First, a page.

Antonin Vergez, IUCN, highlighted his organization’s publication, “Mainstreaming biodiversity into priority economic sectors - Lessons from the assessment of main threats in 16 BIODEV2030 pilot countries” noting the report details the strengths, complementarities, and limitations of methods adopted by each country in this project.
Melesse Maryo, Ethiopia, provided an overview of his country’s experience in adopting the BIODEV2030 project praising it as a an opportunity to establish a learning forum between private sector, government and local communities to harness the potential of voluntary commitments.
Luis Fortunato Lifanissa, Mozambique, presented on his country’s experience with BIODEV2030 also applauding its ability to bring together a wide set of stakeholders for effective results.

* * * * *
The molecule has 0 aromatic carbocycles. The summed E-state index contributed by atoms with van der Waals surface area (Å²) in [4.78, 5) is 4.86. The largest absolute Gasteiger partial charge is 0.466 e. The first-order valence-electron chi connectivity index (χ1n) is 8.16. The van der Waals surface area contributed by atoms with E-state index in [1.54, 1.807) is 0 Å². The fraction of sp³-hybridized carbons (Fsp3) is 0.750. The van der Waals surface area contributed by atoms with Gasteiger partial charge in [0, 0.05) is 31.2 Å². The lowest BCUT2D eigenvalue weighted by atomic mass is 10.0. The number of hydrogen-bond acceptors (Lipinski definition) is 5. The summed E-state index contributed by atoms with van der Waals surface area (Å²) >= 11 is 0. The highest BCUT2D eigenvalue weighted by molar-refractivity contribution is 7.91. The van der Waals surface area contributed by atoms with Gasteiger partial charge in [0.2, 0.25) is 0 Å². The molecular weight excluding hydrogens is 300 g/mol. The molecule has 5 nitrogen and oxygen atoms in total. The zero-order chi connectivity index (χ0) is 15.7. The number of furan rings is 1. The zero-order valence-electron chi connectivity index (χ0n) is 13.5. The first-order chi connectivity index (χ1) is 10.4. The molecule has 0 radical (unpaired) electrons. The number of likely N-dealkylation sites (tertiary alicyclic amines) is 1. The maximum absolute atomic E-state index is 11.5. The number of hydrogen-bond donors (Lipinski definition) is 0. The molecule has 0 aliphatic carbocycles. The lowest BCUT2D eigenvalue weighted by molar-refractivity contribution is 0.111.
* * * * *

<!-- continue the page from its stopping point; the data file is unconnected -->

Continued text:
The need for more inclusive governance to achieve transformative change
The second panel introduced the “POST2020 Biodiversity Framework EU support project” which is focused on transformative change and the whole-of-society approach as key element for synergies in mainstreaming biodiversity. Following a short video screening, moderator Hugo Rivera Mendoza invited panelists to share experiences from their respective constituencies on how the project contributed to fostering more inclusive governance.
Gavin Edwards, World Wildlife Fund International, reflected on the growth and deepening of the biodiversity movement over the last years, and called for replicating engagement on the GBF at the national implementation level.